Exit strategy – a deft and fortunate Fed?
This post is a guest contribution by Asha G. Bangalore* of The Northern Trust Company.
Chairman Bernanke’s testimony and Wall Street Journal article outlined the Fed’s exit plan and addresses his critics with regard to a lack of transparency about the exit strategy. There is no doubt the Fed will be able and has the tools to unwind the massive monetary stimulus in place at the present time.
More importantly, the question is if the Fed can identify the appropriate “time” and “magnitude” of monetary policy tightening. There is no precise checklist to guide a central bank about when and by how much to tighten monetary policy. The Fed’s steps will entail judgments as the economy stabilizes and moves along a new growth path.
Going back in time, there are two cases that come to mind. First, is the case of 1937 when unsuitable and hasty monetary and fiscal policy changes halted the recovery of the economy and reversed course such that the economy recorded the second leg of the downturn during 1937-38 (see chart 2). The main lesson from this experience is to avoid the mistakes of this period. The Fed raised the reserve requirements in July 1936 to reduce excess reserves banks were holding which it viewed as a threat to price stability. During this time period, banks were overwhelmed with fear about financial panics and wanted to hold excess reserves. When the Fed raised reserve requirements and excess reserves of banks were reduced, they stopped lending. This, in turn, led to another period of economic decline.
The second case is the more recent episode when the Fed held the federal funds rate at 1.00% from June 2003 to June 2004 in order to prevent a deflationary situation from taking hold. This stance of the Fed has come under severe scrutiny and has been identified as an incorrect policy posture in terms of the duration of an easy policy which eventually led to the housing market boom.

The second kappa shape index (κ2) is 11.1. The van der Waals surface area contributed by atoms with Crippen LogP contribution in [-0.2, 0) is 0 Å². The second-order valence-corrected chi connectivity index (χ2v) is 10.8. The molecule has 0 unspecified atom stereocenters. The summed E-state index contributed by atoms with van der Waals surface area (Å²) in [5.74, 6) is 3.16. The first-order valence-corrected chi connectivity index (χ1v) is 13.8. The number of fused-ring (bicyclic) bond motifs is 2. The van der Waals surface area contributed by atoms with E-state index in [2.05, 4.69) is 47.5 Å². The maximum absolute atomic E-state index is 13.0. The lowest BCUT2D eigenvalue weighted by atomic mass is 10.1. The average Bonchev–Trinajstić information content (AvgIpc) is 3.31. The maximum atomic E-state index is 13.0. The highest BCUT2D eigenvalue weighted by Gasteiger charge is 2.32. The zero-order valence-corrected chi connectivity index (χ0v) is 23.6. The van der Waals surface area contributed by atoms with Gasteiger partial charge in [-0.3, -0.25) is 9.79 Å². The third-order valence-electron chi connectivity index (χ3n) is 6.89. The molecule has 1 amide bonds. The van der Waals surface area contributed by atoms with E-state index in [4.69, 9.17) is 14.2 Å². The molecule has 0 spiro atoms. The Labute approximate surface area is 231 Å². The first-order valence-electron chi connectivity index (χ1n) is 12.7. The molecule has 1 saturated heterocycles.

Based on the 1936/37 experience, the Fed will err on the side of delaying tightening, while the 2003/2004 episode suggests that the Fed will have to weigh the risks of maintaining easy monetary policy for an extended period. Both these historical episodes indicate the Fed is not infallible and suggests that the timing and magnitude of monetary policy changes is a tight rope walk. Therefore, it appears that the Fed will have to be not only deft but also lucky to be successful in the management of monetary policy in the months ahead. It is well-known, that the Fed has not been preemptive and has applied monetary policy brakes too late and too strong in the post-war period, with the exception of the 1995 soft-landing event.
Noteworthy excerpt’s from Bernanke’s testimony:
The Economy: “The U.S. economy contracted sharply in the fourth quarter of last year and the first quarter of this year. More recently, the pace of decline appears to have slowed significantly, and final demand and production have shown tentative signs of stabilization. The labor market, however, has continued to weaken. Consumer price inflation, which fell to low levels late last year, remained subdued in the first six months of 2009.”
Risk –“Job insecurity, together with declines in home values and tight credit, is likely to limit gains in consumer spending. The possibility that the recent stabilization in household spending will prove transient is an important downside risk to the outlook.”
Inflation: “All participants expect that inflation will be somewhat lower this year than in recent years, and most expect it to remain subdued over the next two years.”
Monetary Policy: “The FOMC anticipates that economic conditions are likely to warrant maintaining the federal funds rate at exceptionally low levels for an extended period.
In light of the substantial economic slack and limited inflation pressures, monetary policy remains focused on fostering economic recovery. Accordingly, as I mentioned earlier, the FOMC believes that a highly accommodative stance of monetary policy will be appropriate for an extended period.”
The options the Fed has in its arsenal to tighten monetary policy are discussed in Bernanke’s article in the Wall Street Journal (Bernanke Op-ed in WSJ: The Fed’s Exit Strategy – WSJ.com). To be sure, the Fed is not limited to these alternatives only.
Source: Asha Bangalore, Northern Trust – Daily Global Commentary, July 21, 2009.
*Asha Bangalore is vice president and economist at The Northern Trust Company, Chicago. Prior to joining the bank in 1994, she was consultant to savings and loan institutions and commercial banks at Financial & Economic Strategies Corporation, Chicago.
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